BIG and Vestre on the most sustainable factory in the world


BIG and Vestre plan the world’s most sustainable factory

Redefining the root and branch of eco-friendly architecture, BIG and Vestre aspire to create the world’s most sustainable furniture factory, called The Plus, in the middle of a Norwegian forest

Jan Christian Vestre is on a quest. He wants to create the most sustainable furniture factory in the world – and he takes his goal seriously. The young CEO of Vestre, a Norwegian outdoor furniture specialist, has been running this relatively small family business since 2012, after the death of his father (Jan Christian is the third generation at the helm), and he has clear plans for it. . This includes being recognized as the greenest furniture manufacturer on the planet, starting with an exemplary flagship production facility in the middle of a Norwegian forest, designed by Bjarke Ingels Group (BIG).

“It’s a tool to change the world,” says Jan Christian. “We don’t want to be another company that just brings products to market. The factory is critical in this regard; it is the first step in promoting a broader shift towards greener practices. “People can share ideas about life there, have a feeling of belonging. It’s about bringing people together. We can create good and profitable new jobs and stop climate change; we can do both. We want to prove that we can build a factory that can not only meet but exceed the measures of the Paris Agreement. ‘

It’s a tall order, but Jan Christian’s enthusiasm is palpable and his architects share his passion and concerns. “It’s interesting that the two most sustainable projects we’ve ever done are factories: the CopenHill power plant in Copenhagen, and this,” says David Zahle, Copenhagen partner and architect at BIG. ‘Coincidence? Not necessarily. Factories are where many environmental problems start and where people can make a difference directly in their daily work. ‘

Vestre is shapely in terms of architecture: his first factory, designed by David Sandved in 1959, was once described as “one of the most beautiful industrial buildings imaginable”; a second factory in Torsby and its HQ in Oslo are from none other than Snøhetta. Jan Christian approached BIG directly for this latest commission, after seeing his past work and admiring his playful approach. He first met Ingels when opening another BIG project in Norway, the Kistefos Museum (W * 242). “We wanted bold ideas and a sense of humor,” he says. BIG does both, from the CopenHill power station to the ski slope, to its Lego house in Billund, which looks like a stack of the beloved bricks, and the Danish National Maritime Museum, whose courtyard below looks like the hull of a ship.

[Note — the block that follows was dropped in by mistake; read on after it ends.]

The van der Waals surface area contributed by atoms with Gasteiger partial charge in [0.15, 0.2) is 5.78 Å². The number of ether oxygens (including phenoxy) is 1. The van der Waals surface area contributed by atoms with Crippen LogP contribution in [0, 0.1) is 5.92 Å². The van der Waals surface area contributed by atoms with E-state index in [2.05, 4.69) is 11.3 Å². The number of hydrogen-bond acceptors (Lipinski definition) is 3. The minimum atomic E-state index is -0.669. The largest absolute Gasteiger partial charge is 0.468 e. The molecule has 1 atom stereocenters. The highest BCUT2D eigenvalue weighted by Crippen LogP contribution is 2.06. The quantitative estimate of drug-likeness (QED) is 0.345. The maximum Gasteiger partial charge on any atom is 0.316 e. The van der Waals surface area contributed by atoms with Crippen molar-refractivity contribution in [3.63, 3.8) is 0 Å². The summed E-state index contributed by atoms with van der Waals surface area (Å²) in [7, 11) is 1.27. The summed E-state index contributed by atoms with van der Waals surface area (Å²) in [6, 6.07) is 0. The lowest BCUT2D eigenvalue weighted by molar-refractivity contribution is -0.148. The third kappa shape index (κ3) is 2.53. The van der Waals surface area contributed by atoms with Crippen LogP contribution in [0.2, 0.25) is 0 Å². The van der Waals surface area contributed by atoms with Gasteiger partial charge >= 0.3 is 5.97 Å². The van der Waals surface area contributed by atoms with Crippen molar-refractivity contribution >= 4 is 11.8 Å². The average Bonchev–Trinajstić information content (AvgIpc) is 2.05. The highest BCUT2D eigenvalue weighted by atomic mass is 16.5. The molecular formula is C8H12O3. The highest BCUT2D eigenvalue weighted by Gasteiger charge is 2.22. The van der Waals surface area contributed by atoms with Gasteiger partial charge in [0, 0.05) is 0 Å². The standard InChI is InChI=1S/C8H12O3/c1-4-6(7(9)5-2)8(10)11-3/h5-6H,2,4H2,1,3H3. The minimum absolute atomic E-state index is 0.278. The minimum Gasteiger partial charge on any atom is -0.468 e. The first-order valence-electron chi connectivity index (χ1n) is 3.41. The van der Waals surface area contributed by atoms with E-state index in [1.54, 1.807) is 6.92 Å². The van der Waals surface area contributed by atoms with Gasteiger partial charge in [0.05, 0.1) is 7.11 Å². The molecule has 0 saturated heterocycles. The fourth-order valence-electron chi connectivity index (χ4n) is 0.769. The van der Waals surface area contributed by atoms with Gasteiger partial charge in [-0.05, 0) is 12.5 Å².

Making a building that is sustainable in every aspect, from its materials to its construction methods and its future life, is as difficult as it sounds. Many processes are still fairly uncharted territory and the reality of questioning everything in design and construction is certainly not easy, not least because everything happens during a pandemic. “We had to develop new methods to make things work. There is a lot of glass, for example. We have more than 2000 m² of windows [which could have resulted in poorer heat control], but we took care of thermal bridges, insulation and a facade that had never been done before. We tried not to compromise, ”says Vestre. Once the project is completed, the team intends to publicly share all the technologies developed and used, so that everyone can see them and use them freely in order to accelerate the transition to green technologies.

The factory, called The Plus, is a low-rise structure named after its cross-shaped plan. With an area of ​​130 m2 and a surface area of ​​7,000 m2, the building is relatively modest, but uses its space with extreme efficiency, also enhancing its outdoor spaces. The goods enter at one end and then are divided between the lumber factory and the color factory. The product is assembled in the fourth wing and then shipped to the other side.

“It’s basically a big treadmill,” says Zahle. At the heart of the building, located inside an interior roundabout, is a sunken open courtyard shrouded in glass. The non-glazed parts of the building will be clad in charred wood. The materials have been chosen to be environmentally friendly and resistant, so that the building will require as little maintenance as possible in the future.

The outdoor spaces were of crucial importance, as the space will be open to everyone. The public is invited to visit, walk and rest around the building, or on its green and accessible roof. There is no fence and it will be available 24/7. “It was very important that people inside could look into the forest and people outside could look inside – so there is total transparency,” says Zahle. “There are even windows on the roof for visitors to look into the offices. “

The surrounding nature will be partly an outdoor exhibition hall and partly a play area, filled with playfully stretched, twisted or oversized furniture from Vestre’s catalog. It will be a bit like an installation in nature, a madness of an urban place inserted in the forest. Meanwhile, the ramp to the roof and the central staircase inside the courtyard will be painted in different colors representing the 300 colors in which Vestre produces his furniture, creating a cascading rainbow.

The Plus should be completed and operational by the end of 2021; it will then open its doors to visitors in 2022. At the same time, Vestre is further improving its activities to achieve its goal of sustainable development. This dynamic will hopefully be complemented by the growth of the company. “There is a wide range of things that we are doing, and even more that we can do in the future. We are growing rapidly, ”says Jan Christian. “The goal is not growth per se, but this way we can do more. »§

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